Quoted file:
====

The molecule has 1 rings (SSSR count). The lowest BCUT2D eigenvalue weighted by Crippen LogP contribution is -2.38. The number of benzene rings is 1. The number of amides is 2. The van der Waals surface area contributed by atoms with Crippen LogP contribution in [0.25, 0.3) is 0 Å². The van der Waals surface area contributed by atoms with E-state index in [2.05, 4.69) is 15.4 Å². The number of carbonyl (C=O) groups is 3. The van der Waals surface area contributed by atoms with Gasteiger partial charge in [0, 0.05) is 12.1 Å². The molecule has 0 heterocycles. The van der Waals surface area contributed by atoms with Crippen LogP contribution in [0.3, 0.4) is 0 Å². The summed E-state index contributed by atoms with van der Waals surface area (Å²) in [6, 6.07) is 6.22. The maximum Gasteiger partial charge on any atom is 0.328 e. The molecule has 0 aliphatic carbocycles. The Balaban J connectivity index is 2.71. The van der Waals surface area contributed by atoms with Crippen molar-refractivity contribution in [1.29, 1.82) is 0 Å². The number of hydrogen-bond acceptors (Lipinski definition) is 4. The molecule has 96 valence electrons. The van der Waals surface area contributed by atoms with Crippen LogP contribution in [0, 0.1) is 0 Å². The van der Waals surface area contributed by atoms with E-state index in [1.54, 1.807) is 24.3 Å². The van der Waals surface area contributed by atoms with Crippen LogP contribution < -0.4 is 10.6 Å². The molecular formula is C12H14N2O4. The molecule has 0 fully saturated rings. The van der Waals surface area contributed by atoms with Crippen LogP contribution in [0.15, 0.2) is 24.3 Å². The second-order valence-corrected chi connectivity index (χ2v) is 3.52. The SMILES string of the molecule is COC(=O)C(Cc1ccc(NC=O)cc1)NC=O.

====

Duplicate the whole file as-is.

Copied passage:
The molecule has 1 rings (SSSR count). The lowest BCUT2D eigenvalue weighted by Crippen LogP contribution is -2.38. The number of benzene rings is 1. The number of amides is 2. The van der Waals surface area contributed by atoms with Crippen LogP contribution in [0.25, 0.3) is 0 Å². The van der Waals surface area contributed by atoms with E-state index in [2.05, 4.69) is 15.4 Å². The number of carbonyl (C=O) groups is 3. The van der Waals surface area contributed by atoms with Gasteiger partial charge in [0, 0.05) is 12.1 Å². The molecule has 0 heterocycles. The van der Waals surface area contributed by atoms with Crippen LogP contribution in [0.3, 0.4) is 0 Å². The summed E-state index contributed by atoms with van der Waals surface area (Å²) in [6, 6.07) is 6.22. The maximum Gasteiger partial charge on any atom is 0.328 e. The molecule has 0 aliphatic carbocycles. The Balaban J connectivity index is 2.71. The van der Waals surface area contributed by atoms with Crippen molar-refractivity contribution in [1.29, 1.82) is 0 Å². The number of hydrogen-bond acceptors (Lipinski definition) is 4. The molecule has 96 valence electrons. The van der Waals surface area contributed by atoms with Crippen LogP contribution in [0, 0.1) is 0 Å². The van der Waals surface area contributed by atoms with E-state index in [1.54, 1.807) is 24.3 Å². The van der Waals surface area contributed by atoms with Crippen LogP contribution < -0.4 is 10.6 Å². The molecular formula is C12H14N2O4. The molecule has 0 fully saturated rings. The van der Waals surface area contributed by atoms with Crippen LogP contribution in [0.15, 0.2) is 24.3 Å². The second-order valence-corrected chi connectivity index (χ2v) is 3.52. The SMILES string of the molecule is COC(=O)C(Cc1ccc(NC=O)cc1)NC=O.